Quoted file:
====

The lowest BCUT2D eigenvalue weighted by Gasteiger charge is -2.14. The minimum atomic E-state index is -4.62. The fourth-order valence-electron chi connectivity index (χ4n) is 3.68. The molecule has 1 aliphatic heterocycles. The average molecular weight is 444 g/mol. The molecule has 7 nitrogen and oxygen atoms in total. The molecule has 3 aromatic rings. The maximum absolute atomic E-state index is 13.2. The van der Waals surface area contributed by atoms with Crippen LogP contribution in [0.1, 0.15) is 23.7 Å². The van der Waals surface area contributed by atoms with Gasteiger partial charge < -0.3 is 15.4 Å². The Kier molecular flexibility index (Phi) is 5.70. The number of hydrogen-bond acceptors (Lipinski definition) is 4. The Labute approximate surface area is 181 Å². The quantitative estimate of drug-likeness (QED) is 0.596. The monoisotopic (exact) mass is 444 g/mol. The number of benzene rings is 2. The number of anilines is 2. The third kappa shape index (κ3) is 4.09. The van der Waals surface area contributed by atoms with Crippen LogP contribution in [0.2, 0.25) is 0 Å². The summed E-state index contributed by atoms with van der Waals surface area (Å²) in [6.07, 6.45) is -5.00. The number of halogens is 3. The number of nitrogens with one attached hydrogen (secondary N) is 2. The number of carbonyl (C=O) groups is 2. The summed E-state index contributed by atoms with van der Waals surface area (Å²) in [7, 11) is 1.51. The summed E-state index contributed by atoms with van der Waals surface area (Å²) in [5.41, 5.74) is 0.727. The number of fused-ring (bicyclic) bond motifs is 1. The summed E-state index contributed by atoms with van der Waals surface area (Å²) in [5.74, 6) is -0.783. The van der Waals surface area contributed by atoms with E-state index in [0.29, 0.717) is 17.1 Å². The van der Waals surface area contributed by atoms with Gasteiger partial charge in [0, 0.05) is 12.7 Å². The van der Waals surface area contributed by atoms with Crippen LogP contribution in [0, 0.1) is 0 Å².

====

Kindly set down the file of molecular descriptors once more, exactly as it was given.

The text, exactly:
The lowest BCUT2D eigenvalue weighted by Gasteiger charge is -2.14. The minimum atomic E-state index is -4.62. The fourth-order valence-electron chi connectivity index (χ4n) is 3.68. The molecule has 1 aliphatic heterocycles. The average molecular weight is 444 g/mol. The molecule has 7 nitrogen and oxygen atoms in total. The molecule has 3 aromatic rings. The maximum absolute atomic E-state index is 13.2. The van der Waals surface area contributed by atoms with Crippen LogP contribution in [0.1, 0.15) is 23.7 Å². The van der Waals surface area contributed by atoms with Gasteiger partial charge < -0.3 is 15.4 Å². The Kier molecular flexibility index (Phi) is 5.70. The number of hydrogen-bond acceptors (Lipinski definition) is 4. The Labute approximate surface area is 181 Å². The quantitative estimate of drug-likeness (QED) is 0.596. The monoisotopic (exact) mass is 444 g/mol. The number of benzene rings is 2. The number of anilines is 2. The third kappa shape index (κ3) is 4.09. The van der Waals surface area contributed by atoms with Crippen LogP contribution in [0.2, 0.25) is 0 Å². The summed E-state index contributed by atoms with van der Waals surface area (Å²) in [6.07, 6.45) is -5.00. The number of halogens is 3. The number of nitrogens with one attached hydrogen (secondary N) is 2. The number of carbonyl (C=O) groups is 2. The summed E-state index contributed by atoms with van der Waals surface area (Å²) in [7, 11) is 1.51. The summed E-state index contributed by atoms with van der Waals surface area (Å²) in [5.41, 5.74) is 0.727. The number of fused-ring (bicyclic) bond motifs is 1. The summed E-state index contributed by atoms with van der Waals surface area (Å²) in [5.74, 6) is -0.783. The van der Waals surface area contributed by atoms with E-state index in [0.29, 0.717) is 17.1 Å². The van der Waals surface area contributed by atoms with Gasteiger partial charge in [0, 0.05) is 12.7 Å². The van der Waals surface area contributed by atoms with Crippen LogP contribution in [0, 0.1) is 0 Å².